President Barack Obama presented a $447 billion jobs plan before a joint session of Congress last night in a nationally televised speech in which he demanded six times that lawmakers act “right away” to boost spending on infrastructure, cut payroll taxes paid by workers and small businesses, and increase funding for public education in order to stem teacher layoffs.
Recognizing the potential for another long-winded debate resulting in an underwhelming resolution like that of the debt ceiling deal last month, Obama urged lawmakers to “stop the political circus and actually do something to help the economy.” With the unemployment rate hovering at or above 9 percent for over two years and the economy adding zero net jobs last month, public opinion of both the president and Congress has dropped as political agendas have gotten in the way of making real, significant changes to policy in order to stimulate economic growth.
Tax cuts account for over half of the dollar value of the president’s job-creation package, a fact that will certainly help in negotiations with Republicans, who have been advocating an extension of the payroll tax cut now due to expire at the end of the year. The president made it clear that the Republicans had no grounds to object to the package. “I know some of you have sworn oaths to never raise any taxes on anyone for as long as you live,” he said. “Now is not the time to carve out an exception and raise middle-class taxes, which is why you should pass this bill right away.”
Republican and House Majority Leader Eric Cantor, one of Obama’s most vocal opponents in Congress during the budget debate, has already conceded that there may be some areas of common ground between his party and the Democratic president’s plan, particularly tax reductions for small businesses. “That’s something we Republicans have been advocating for quite some time now,” said Cantor, also indicating that Republicans may support extended the payroll tax cut for workers as well.
However, the whole of Cantor’s party is not in agreement. Representative Bill Huizenga of Michigan says he is “not sure that a payroll tax holiday is really going to spur the economy.” Instead, Huizenga says, “a better tax break would be something that would spur along innovation and wealth generation” and create “ancillary jobs.”
Obama’s jobs plan will do just what Federal Reserve Chairman Ben Bernanke urged the government to do in a speech earlier in the day on Thursday, and that is focus more on boosting the economy in the short term rather than focusing solely on reducing the deficit in the long term. Furthermore, Obama says the jobs package will have no effect on spending cuts decided upon last month, that it will be paid for by spending cuts and tax increases over the next decade. Obama will announce the specifics of those offsets by September 19.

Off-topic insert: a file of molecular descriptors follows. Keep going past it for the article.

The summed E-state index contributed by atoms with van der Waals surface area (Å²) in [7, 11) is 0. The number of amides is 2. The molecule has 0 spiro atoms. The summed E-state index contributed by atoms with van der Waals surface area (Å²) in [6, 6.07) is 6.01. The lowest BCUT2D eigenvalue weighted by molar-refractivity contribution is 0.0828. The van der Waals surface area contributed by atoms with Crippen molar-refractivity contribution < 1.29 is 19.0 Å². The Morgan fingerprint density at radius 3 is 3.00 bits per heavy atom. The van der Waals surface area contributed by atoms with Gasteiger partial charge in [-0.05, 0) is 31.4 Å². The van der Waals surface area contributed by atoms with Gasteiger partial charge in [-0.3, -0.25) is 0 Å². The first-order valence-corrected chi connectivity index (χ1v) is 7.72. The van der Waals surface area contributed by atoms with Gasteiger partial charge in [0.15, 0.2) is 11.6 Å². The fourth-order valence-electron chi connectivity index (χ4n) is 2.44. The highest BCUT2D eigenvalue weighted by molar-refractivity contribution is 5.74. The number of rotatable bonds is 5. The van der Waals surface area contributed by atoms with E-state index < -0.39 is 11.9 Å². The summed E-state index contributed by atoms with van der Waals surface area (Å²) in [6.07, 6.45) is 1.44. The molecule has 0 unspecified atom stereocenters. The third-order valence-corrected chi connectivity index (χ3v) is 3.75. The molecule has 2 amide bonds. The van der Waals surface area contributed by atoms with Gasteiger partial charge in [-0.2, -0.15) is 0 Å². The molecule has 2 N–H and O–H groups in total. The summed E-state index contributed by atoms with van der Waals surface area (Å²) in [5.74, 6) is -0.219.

The plan also includes spending programs supported by Democratic constituencies, including a $105 billion infrastructure proposal for school modernization, rehabilitation of vacant properties, and transportation projects, all of which would create jobs. Most of the infrastructure spending would be next year, with some extending into 2013. The administration has estimated that it would need $35 billion in direct aid to state and local governments in order to stem layoffs of educators and emergency personnel. A White House fact sheet shows that that aid would save the jobs of 280,000 teachers.
The payroll tax cuts would cover the first $106,800 in earnings for both employers and employees, reducing the portion paid by workers next year from 6.2% to 3.1%. Temporary payroll tax deductions next year would also be offered as incentives for new hiring and to assist small businesses. Businesses would also pay the reduced 3.1% payroll tax for the first $5 million of their payroll, which gives smaller companies a greater benefit than larger ones. Furthermore, the entirety of the 6.2% employer contribution would be completely waived on the first $40 million net increase in the company’s payroll.
Obama’s proposal also includes additional tax credits for companies hiring veterans and workers who have been unemployed for over six months, and seeks to make it illegal to discriminate against applicants who are unemployed. The president also proposed a program that would have states continuing to pay unemployment benefits to people who have been out of work for more than six months while they train for jobs at businesses at no cost to the employer for up to eight weeks. States could also grant benefits to workers whose hours were cut back, as well as those 50 and older who took a lower-paying job after a layoff.
Mark Zandi, chief economist at Moody’s Analytics Inc., says the president’s plan would add 2 percentage points to economic growth in 2012 and reduce the unemployment rate by 1% compared to current policy.